Q: Can you give me your opinion and any information you may have on using a tankless hot water heater? I presently have a gas-fired hot water tank, and I have to replace it every seven to eight years because of hard water. Can the tankless hot water heater be connected to gas and or electric? The price is not bad and they appear to be efficient. Do they reach the needed temperature for dishwater use? — Donna

A: Richard Trethewey replies: First there needs to be a definition of terms. There are heating boilers that have an internal or external heating coil, called a tankless, for making hot water. I am not a very big fan of these systems, which require you to leave your heating boiler up to full temperature for the whole year. A newer tankless water heater is a wall-mounted unit that only comes on to heat the water when a faucet opens looking for hot water. Because you are heating water as you need it, it is "tankless," also called instantaneous. They work beautifully and are made of stainless steel, so they last. The up side is that you could shower for 24 hours straight. The down side is that it makes a limited amount of water per minute, so two major uses of hot water cannot happen at the same time. They are perfect in smaller use applications, such as vacation homes, campers, or boats. They are very popular in Asia and parts of Europe.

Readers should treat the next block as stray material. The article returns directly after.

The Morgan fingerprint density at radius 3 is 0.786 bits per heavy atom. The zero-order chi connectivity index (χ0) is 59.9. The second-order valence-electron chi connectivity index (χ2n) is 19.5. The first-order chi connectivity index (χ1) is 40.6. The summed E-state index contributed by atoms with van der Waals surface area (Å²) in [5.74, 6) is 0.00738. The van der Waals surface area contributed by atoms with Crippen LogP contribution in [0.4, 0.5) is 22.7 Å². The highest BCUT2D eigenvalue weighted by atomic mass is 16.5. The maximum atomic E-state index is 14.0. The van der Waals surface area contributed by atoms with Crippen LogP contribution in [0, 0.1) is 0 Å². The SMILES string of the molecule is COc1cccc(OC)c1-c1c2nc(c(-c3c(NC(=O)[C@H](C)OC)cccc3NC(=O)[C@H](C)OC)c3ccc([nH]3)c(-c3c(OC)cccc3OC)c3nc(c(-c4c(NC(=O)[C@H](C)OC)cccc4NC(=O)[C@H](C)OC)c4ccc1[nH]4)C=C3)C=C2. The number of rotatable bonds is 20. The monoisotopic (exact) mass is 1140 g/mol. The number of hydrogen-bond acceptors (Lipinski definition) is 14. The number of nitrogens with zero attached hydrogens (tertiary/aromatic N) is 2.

The amount of water we can get out of these units depends on temperature rise, or how cold the water coming into the house is versus how hot you want the water to be at your faucet. The greater the temperature rise, the lower the flow rate. Maximum flow rate on most units is 2.5 gallons per minute. That's more than enough in real life, but less than Americans are used to. You can get water hot enough for dishwashers.

They are available in gas or electric, but I would only recommend gas at this point. The electric would need at least 14 to 15 KW (a lot of power), and the electric elements can scale in hard water.
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